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Saturday, May 19, 2007


It is perhaps a poorly kept secret that most surgeons are knife happy when it comes to treating appendicitis. Patients have long complained about surgeons’ penchant to ascribe any tummy pain to appendicitis and knock the thing off. A recent article in the World Journal of Surgery strongly questions the rationale of doing the operation in many cases.For more than a century, surgeons have learnt to recognize acute appendicitis by its triad of pain, vomiting and fever and operate as soon as it is diagnosed. The condition has always been considered a surgical emergency, because of the high risk of mortality if the organ perforates. Once it ruptures, infection spreads all over the abdomen and into the bloodstream, leading to septicemia and death. It has always been a given that an inflamed appendix would perforate with time and emergency operation would be the safest option to prevent catastrophe.
Roland Andersson, Associate Professor of Surgery, Linkoping University, Sweden, says that this is simply not true. Studying trials conducted on over 56,000 patients, Andersson found that inflamed appendices do not progress to perforate with time. Instead, they start of as a perforation. “Perforations are simply not preventable”, says Andersson. According to him, “The results presented in a number of studies suggest that spontaneous resolution of appendicitis is common, that the risk of perforation has been exaggerated and that in-hospital delay is safe.”
Many surgeons philosophize that it is better to remove an uninflamed (normal) appendix than to risk a rupture, with a ten-fold risk of dying. A study of over 100,000 Swedish patients has shown that appendectomy itself increases the mortality rate by several fold compared to normal population, especially if the appendix is shown to be normal. In other words, appendectomy is not a trivial operation that should be easily offered to any and every suspected case of ‘appendicitis’. Andersson published these findings in this article.

So, how would these recent scientific findings influence surgeons’ treatment policies? Moshe Schein, author of the book Common Sense Abdominal Emergency Surgery, says, “ A good number of patients improve without surgery, so where is the need to rush? In typical cases, I would operate the next morning. In atypical cases, if the patient is re-examined clinically or by CT scan, the diagnosis is rarely missed or wrongly made”. Schein, like Andersson, stresses the need to diagnose the disease clearly before attempting to treat it.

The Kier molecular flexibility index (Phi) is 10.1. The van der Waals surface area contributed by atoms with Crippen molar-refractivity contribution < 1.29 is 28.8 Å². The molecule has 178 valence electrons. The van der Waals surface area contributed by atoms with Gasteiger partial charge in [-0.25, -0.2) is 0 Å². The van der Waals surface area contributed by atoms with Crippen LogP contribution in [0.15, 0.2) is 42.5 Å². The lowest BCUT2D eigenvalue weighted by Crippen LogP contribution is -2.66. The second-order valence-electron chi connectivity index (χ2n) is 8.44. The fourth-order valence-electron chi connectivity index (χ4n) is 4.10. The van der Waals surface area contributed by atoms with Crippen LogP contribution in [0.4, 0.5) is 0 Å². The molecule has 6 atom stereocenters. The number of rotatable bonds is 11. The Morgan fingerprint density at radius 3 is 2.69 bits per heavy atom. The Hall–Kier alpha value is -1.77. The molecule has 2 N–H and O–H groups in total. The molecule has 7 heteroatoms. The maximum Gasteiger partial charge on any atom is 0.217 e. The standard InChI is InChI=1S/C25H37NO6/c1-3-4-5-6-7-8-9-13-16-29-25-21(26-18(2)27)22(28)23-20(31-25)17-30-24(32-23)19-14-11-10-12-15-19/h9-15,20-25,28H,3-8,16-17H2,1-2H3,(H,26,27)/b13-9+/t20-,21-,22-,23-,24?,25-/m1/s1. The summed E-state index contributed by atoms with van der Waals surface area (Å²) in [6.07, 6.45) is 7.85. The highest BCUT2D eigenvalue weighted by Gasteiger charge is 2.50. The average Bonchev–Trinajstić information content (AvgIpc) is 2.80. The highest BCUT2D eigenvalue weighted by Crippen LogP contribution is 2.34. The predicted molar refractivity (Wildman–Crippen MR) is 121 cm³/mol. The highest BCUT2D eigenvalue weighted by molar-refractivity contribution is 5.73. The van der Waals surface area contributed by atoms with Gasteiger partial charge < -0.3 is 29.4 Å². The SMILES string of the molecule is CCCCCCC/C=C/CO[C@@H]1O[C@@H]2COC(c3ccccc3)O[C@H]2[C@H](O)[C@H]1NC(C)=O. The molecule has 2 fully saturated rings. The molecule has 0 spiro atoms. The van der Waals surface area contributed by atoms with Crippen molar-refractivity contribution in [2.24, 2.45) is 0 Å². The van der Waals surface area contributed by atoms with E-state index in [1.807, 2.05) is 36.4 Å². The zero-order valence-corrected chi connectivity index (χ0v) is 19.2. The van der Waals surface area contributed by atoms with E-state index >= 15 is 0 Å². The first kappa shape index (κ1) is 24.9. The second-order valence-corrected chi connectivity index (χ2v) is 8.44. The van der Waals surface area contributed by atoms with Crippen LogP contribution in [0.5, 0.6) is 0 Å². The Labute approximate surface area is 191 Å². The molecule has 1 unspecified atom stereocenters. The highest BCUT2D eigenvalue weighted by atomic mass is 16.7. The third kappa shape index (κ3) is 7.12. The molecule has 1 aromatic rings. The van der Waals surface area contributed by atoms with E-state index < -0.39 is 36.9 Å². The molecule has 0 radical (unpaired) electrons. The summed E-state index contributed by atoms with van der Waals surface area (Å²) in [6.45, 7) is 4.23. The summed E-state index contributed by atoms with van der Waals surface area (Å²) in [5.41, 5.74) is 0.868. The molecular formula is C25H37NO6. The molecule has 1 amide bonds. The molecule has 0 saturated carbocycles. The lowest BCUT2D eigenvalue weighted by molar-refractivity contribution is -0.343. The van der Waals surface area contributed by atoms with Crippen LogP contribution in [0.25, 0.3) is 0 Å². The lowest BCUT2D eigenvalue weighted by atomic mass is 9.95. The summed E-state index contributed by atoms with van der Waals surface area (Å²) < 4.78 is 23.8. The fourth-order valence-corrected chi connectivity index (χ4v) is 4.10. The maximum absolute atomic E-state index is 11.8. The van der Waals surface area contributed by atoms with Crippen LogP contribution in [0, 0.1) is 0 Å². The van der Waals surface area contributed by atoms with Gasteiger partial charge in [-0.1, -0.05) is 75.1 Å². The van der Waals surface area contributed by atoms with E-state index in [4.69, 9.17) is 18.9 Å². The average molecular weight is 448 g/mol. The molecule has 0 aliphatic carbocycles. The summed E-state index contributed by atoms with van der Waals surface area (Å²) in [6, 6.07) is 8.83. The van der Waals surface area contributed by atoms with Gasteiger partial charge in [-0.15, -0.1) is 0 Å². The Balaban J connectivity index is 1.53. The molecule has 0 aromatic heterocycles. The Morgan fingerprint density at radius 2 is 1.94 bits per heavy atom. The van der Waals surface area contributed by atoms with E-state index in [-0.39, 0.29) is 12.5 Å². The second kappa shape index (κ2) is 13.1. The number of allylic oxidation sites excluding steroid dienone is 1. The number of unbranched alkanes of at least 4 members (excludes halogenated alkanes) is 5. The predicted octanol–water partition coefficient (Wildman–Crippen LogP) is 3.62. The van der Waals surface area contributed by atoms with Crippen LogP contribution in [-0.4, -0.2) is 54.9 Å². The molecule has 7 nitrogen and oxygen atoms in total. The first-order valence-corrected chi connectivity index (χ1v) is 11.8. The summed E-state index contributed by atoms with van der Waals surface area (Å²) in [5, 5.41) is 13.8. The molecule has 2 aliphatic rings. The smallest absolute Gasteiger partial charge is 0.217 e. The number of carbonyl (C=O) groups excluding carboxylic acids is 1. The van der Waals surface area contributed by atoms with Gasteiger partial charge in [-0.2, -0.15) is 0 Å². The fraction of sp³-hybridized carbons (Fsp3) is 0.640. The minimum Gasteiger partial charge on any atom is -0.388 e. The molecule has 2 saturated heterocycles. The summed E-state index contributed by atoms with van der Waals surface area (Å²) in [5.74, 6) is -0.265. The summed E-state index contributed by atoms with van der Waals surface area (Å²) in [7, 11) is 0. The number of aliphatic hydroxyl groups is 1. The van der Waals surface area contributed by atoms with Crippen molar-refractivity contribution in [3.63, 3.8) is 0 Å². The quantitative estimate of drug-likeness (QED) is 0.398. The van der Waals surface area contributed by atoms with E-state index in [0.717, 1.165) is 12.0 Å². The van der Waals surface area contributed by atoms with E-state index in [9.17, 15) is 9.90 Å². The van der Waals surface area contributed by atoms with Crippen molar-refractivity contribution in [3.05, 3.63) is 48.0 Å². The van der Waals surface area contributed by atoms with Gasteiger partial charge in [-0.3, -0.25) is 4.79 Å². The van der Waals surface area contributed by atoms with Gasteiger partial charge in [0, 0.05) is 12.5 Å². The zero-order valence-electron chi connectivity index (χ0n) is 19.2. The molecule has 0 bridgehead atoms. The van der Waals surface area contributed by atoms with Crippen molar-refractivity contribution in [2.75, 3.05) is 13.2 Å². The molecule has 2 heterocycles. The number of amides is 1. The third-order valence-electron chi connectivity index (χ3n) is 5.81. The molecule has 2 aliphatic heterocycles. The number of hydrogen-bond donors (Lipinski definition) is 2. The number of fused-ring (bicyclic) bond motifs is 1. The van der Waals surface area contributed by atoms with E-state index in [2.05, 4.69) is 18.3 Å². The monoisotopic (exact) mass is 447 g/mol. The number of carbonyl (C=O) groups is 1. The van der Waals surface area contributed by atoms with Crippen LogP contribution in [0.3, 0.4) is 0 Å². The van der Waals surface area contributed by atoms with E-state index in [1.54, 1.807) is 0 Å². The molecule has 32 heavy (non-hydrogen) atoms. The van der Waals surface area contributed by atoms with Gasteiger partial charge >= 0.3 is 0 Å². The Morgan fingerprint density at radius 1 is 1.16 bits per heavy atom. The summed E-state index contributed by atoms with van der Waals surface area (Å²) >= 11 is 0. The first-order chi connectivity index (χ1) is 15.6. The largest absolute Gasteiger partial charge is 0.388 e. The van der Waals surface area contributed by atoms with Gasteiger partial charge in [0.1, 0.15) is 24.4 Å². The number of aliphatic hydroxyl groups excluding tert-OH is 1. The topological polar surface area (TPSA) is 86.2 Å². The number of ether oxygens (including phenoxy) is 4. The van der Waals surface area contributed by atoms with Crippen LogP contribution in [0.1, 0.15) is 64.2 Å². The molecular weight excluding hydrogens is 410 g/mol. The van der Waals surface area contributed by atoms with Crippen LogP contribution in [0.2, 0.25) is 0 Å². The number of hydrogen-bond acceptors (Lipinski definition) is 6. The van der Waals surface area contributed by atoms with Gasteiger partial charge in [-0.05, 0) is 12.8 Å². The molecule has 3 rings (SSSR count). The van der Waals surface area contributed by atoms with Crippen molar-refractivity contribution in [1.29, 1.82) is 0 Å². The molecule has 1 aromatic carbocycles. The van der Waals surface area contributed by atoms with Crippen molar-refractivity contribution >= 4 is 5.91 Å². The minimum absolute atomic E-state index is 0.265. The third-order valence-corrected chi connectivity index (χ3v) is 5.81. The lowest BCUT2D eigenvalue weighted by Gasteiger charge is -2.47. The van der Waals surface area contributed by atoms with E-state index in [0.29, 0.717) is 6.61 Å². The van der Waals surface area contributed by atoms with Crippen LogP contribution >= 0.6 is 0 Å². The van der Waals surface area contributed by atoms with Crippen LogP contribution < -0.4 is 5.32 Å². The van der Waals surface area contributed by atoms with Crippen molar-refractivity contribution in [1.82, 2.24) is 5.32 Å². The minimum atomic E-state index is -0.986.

Today, in the US, it is normal for any suspected case of acute appendicitis to be sent first for a CT scan, even before a surgeon sees the patient. In India, especially in the rural areas, this is a far cry! Private nursing homes vie with each other in offering surgery at the cheapest possible rate in order to increase their case load. What is often forgotten is that the very concept of non-operative treatment becomes overshadowed by the need to operate. Surgeons rationalize, not entirely without merit, that an appendectomy can be done in the same cost that a CT scan would incur. So patients are mentally primed to spend the minimum in the treatment of the disease. Therefore the diagnosis is largely a result of the surgeon’s hunch or intelligent guesswork, without any investigation to support it. Surgeons say, even now, that the diagnosis is entirely clinical and can be confirmed only by operation. Modern surgery clearly does not support this contention, with high diagnostic rates seen with CT scans.

In recent times it has become commonplace to remove the appendix by the keyhole (laparoscopic) method rather than by conventional, open approach. This technique has given a high rate of correct diagnosis of the disease and has almost eliminated the incidence of wound infections, the most common complication of open surgery. Laparoscopy is, however, frowned upon by the majority of conservative surgeons who claim equivalent results with open operations. Irrespective of such conservative objections, the quick recovery after keyhole appendectomy is impressive, though the reports about Hollywood actress Lindsay Lohan take this to unreal levels. Lohan allegedly underwent the operation earlier this month and partied with alcohol and drinks the very next day. In suspicious cases of appendicitis, the diagnosis is something else (like a small intestinal pathology, tuberculosis, ectopic pregnancy, etc.) at various times. Putting in a laparoscope, with its magnified camera vision, increases the diagnostic accuracy without increasing the size of the incision. This is just the opposite to open surgery, where the smaller the incision the less is the visual diagnosis and ease of surgery.
In coming days, these evidence-based observations could curb surgeons’ enthusiasm for wielding the knife. Appendectomy being the commonest of operations for the resident to develop hand skills, the number of such adventures can also be expected to reduce. Moreover, surgeons would be cautious to avoid lawsuits alleging rash action resulting in operative complications, when non-surgical treatment would have, arguably, succeeded.

Patients will surely feel more relieved to know this, though surgeons may not be ecstatic to see another bread-winning procedure slipping out of hand!

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